Impact of HIV/AIDS on Minority Populations, MSM ‘Overlooked’ by Presidential Candidates, Opinion Piece Says
The impact of HIV/AIDS on U.S. minority populations and men who have sex with men has been "[o]verlooked" by the 2008 presidential candidates, James Driscoll -- adviser to the AIDS Healthcare Foundation and former appointee to the Presidential Advisory Council on HIV/AIDS -- writes in a Washington Times opinion piece (Driscoll, Washington Times, 12/12).
Although rates of other sexually transmitted infections "soared," CDC for many years continued to report stable rates of new HIV cases, Driscoll writes. However, some HIV/AIDS advocates warn that the estimates "fail to reflect the rapid spread of HIV in minority communities" and among MSM, Driscoll writes. He adds, "Vindicating" the advocates' "warnings," CDC is expected to announce updated figures that are "disturbingly higher than previous estimates."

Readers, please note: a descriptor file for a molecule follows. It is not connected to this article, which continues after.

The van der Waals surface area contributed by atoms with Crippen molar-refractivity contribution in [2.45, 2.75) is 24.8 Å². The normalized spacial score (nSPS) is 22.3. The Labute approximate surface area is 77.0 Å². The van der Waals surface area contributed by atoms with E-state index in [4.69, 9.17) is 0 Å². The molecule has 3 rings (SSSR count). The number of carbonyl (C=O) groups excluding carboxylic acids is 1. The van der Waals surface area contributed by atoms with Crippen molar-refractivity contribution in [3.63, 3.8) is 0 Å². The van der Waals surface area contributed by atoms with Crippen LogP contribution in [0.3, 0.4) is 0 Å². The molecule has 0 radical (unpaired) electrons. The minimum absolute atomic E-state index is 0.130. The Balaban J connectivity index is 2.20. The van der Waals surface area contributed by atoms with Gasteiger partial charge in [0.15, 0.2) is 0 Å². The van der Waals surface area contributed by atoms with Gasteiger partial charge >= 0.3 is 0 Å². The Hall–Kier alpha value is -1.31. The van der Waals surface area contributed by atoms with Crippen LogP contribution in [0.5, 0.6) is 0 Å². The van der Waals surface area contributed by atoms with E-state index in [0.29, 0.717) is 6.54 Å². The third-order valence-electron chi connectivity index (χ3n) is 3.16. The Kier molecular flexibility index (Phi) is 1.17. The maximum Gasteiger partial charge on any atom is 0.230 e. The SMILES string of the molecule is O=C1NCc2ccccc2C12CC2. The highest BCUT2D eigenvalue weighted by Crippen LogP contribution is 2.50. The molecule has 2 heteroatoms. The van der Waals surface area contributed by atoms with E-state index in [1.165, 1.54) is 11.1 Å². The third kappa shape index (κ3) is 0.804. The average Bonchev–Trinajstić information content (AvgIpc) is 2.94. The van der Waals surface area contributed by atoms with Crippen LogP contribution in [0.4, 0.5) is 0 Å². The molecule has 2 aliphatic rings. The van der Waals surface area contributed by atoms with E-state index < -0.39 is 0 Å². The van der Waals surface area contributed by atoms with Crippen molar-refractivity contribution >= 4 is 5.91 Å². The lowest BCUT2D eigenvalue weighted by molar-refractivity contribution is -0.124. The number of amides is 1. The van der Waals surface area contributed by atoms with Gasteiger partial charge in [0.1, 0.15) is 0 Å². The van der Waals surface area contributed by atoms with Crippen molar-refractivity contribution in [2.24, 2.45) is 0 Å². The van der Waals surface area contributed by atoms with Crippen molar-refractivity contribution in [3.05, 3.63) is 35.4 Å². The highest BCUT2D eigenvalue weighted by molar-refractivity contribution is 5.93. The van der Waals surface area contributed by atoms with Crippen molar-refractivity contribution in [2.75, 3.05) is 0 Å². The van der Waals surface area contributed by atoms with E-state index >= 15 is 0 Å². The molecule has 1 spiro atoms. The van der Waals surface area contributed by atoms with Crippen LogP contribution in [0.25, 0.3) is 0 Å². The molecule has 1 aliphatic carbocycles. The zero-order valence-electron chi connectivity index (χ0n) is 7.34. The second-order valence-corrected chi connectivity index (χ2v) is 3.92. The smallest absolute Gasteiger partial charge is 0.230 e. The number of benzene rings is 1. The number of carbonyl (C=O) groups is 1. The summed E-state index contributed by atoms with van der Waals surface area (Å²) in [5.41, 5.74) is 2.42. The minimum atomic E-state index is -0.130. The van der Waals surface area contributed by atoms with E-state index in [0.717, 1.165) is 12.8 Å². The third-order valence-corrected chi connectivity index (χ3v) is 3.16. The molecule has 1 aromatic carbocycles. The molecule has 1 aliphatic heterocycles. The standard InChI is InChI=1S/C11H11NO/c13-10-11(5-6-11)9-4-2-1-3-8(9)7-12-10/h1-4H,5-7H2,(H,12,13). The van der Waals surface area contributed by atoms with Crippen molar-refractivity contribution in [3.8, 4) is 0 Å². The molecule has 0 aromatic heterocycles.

According to Driscoll, HIV testing is the "most effective and least controversial way to discourage risky behavior" and "save lives." However, "none of the presidential candidates have issued a strong call for increased testing," he adds. To "turn the tide" against HIV/AIDS in the U.S., "we must test more often, focus on the most vulnerable groups and make sure that all who test positive have ready access to quality HIV care and essential" antiretroviral drugs, Driscoll writes. He adds that current HIV/AIDS programs need to be "scrutinize[d]" and that resources need to be reallocated to "where they are most cost-effective," such as testing.
"One reliable measure of a candidate's commitment to health care is her or his actions to improve access to testing and care," Driscoll writes, concluding, "So far, the candidates of both parties are failing this HIV litmus test. Let's hope the CDC's disturbing new infection rates will be their wake-up call" (Washington Times, 12/12).